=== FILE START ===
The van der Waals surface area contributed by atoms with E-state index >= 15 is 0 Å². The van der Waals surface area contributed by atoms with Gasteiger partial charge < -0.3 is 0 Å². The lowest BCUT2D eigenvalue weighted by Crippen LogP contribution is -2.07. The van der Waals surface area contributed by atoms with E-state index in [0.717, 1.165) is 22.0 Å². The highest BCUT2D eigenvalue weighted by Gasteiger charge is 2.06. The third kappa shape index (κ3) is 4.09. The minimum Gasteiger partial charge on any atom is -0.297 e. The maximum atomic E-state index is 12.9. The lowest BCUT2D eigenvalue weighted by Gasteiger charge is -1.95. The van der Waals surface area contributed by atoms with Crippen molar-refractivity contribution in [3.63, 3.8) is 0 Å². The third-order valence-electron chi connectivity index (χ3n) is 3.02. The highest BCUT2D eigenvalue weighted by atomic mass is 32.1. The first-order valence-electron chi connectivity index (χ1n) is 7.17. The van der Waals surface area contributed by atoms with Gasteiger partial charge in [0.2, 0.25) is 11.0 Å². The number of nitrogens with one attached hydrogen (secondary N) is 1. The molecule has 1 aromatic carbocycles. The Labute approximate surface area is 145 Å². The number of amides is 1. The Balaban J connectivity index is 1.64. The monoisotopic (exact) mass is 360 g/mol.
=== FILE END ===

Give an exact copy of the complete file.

The van der Waals surface area contributed by atoms with E-state index >= 15 is 0 Å². The van der Waals surface area contributed by atoms with Gasteiger partial charge < -0.3 is 0 Å². The lowest BCUT2D eigenvalue weighted by Crippen LogP contribution is -2.07. The van der Waals surface area contributed by atoms with E-state index in [0.717, 1.165) is 22.0 Å². The highest BCUT2D eigenvalue weighted by Gasteiger charge is 2.06. The third kappa shape index (κ3) is 4.09. The minimum Gasteiger partial charge on any atom is -0.297 e. The maximum atomic E-state index is 12.9. The lowest BCUT2D eigenvalue weighted by Gasteiger charge is -1.95. The van der Waals surface area contributed by atoms with Crippen molar-refractivity contribution in [3.63, 3.8) is 0 Å². The third-order valence-electron chi connectivity index (χ3n) is 3.02. The highest BCUT2D eigenvalue weighted by atomic mass is 32.1. The first-order valence-electron chi connectivity index (χ1n) is 7.17. The van der Waals surface area contributed by atoms with Gasteiger partial charge in [0.2, 0.25) is 11.0 Å². The number of nitrogens with one attached hydrogen (secondary N) is 1. The molecule has 1 aromatic carbocycles. The Labute approximate surface area is 145 Å². The number of amides is 1. The Balaban J connectivity index is 1.64. The monoisotopic (exact) mass is 360 g/mol.